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Congestive Heart Failure By Donna Columbus

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Congestive heart failure is the inability of the heart to supply sufficient blood flow to the entire body. This usually takes place when the body is congested with fluid or when the body needs more oxygen and nutrients than the heart can provide. A few signs or symptoms of this disease are shortness of breath, swelling of the legs, and the inability to exercise. Many people can treat the disease by changing harmful daily activities. Simple changes like not smoking and changes in diet all contribute to bettering congestive heart failure. Other people suffer from the disease to the point that medications are taken regularly and surgeries to place pacemakers have to be done. For many people congestive heart failure is a chronic disease, meaning it occurs slowly for a long period. For others the disease is acute and the problems settle in quickly.

This form of heart disease is classified in many different ways. The different categories include the side of the heart involved, whether the disease is caused through insufficient contraction or insufficient relaxation, and the degree of the illness. Congestive heart failure is separated and classified by the two sides of the heart because left side failure reflects the decrease of blood flow to the body and brain. While right-side failure compromises pulmonic flow to the lungs. Although these two can be separated they can also be failing at the same time. The degree of illness is used because many people suffer from heart failure and other illnesses at the same time such as, diabetes, hypertension and renal failure.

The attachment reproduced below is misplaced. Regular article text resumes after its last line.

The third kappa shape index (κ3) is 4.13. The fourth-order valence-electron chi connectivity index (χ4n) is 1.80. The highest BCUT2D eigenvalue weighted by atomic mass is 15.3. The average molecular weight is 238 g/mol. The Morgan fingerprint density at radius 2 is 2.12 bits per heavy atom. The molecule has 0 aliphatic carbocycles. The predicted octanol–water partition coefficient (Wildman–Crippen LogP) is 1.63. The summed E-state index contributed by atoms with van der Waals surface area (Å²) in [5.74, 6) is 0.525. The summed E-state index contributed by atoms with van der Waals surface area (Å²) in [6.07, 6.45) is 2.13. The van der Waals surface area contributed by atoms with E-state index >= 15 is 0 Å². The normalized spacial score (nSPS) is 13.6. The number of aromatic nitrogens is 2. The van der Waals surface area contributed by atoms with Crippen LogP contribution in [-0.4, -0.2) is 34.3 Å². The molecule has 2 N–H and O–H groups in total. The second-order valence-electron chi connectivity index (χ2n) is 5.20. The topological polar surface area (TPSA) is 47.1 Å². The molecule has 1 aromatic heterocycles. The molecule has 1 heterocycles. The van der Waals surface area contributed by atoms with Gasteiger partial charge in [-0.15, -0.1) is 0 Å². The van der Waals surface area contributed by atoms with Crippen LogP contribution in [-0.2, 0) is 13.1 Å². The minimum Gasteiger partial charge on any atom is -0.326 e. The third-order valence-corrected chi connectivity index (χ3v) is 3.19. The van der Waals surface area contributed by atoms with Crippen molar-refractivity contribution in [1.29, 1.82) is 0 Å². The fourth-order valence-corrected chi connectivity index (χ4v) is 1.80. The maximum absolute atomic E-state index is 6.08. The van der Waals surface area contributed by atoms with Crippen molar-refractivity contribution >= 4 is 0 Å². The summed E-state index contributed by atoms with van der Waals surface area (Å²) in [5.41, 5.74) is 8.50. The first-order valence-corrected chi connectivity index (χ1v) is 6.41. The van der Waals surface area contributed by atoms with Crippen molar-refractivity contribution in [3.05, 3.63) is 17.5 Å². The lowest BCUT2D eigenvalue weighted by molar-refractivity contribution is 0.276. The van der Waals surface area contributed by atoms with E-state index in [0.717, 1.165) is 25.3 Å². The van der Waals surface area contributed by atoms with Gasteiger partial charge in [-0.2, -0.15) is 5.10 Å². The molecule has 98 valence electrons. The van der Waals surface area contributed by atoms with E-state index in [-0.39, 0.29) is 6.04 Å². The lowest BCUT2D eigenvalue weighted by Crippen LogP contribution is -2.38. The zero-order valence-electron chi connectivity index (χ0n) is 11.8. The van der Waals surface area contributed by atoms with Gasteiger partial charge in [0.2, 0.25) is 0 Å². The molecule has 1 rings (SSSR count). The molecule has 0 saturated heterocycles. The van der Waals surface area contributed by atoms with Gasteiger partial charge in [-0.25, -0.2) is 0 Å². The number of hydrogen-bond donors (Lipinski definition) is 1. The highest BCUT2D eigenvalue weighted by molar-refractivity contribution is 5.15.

There are many causes of heart failure. Cigarette smoking, obesity, diabetes and high blood pressure all contribute to many of the heart failure cases in America today. Other rare causes are HIV, abuse of drugs and alcohol, pharmaceutical drugs, and some viral infections of the heart. Drug abuse refers to the use of cocaine and pharmaceutical drugs including chemotherapeutic agents.

Heart failure can be diagnosed through chest X-rays to check for enlargement of the heart. Blood tests are also used to check the level of electrolytes, renal function, liver function, thyroid function, and complete blood count. Monitoring a patient and consistently checking the measure of fluid is also used for the diagnosis of heart failure.

After diagnosis depending on the severity of the disease, the doctor may recommend a pacemaker. This is a machine that uses electrical impulses to regulate the heartbeat. Many pacemakers can be set externally by a doctor depending on the amount of help needed from the device. Medications prescribed by a doctor after being diagnosed would include Diuretics, also referred to as water pills, to remove excess fluid, Ace inhibitors would be taken to dilate the blood vessels and increase the blood flow throughout the body, Beta Blockers are used to reduce the workload of the heart and Digitalis helps to strengthen the heart’s ability to pump the blood to the brain and lungs.



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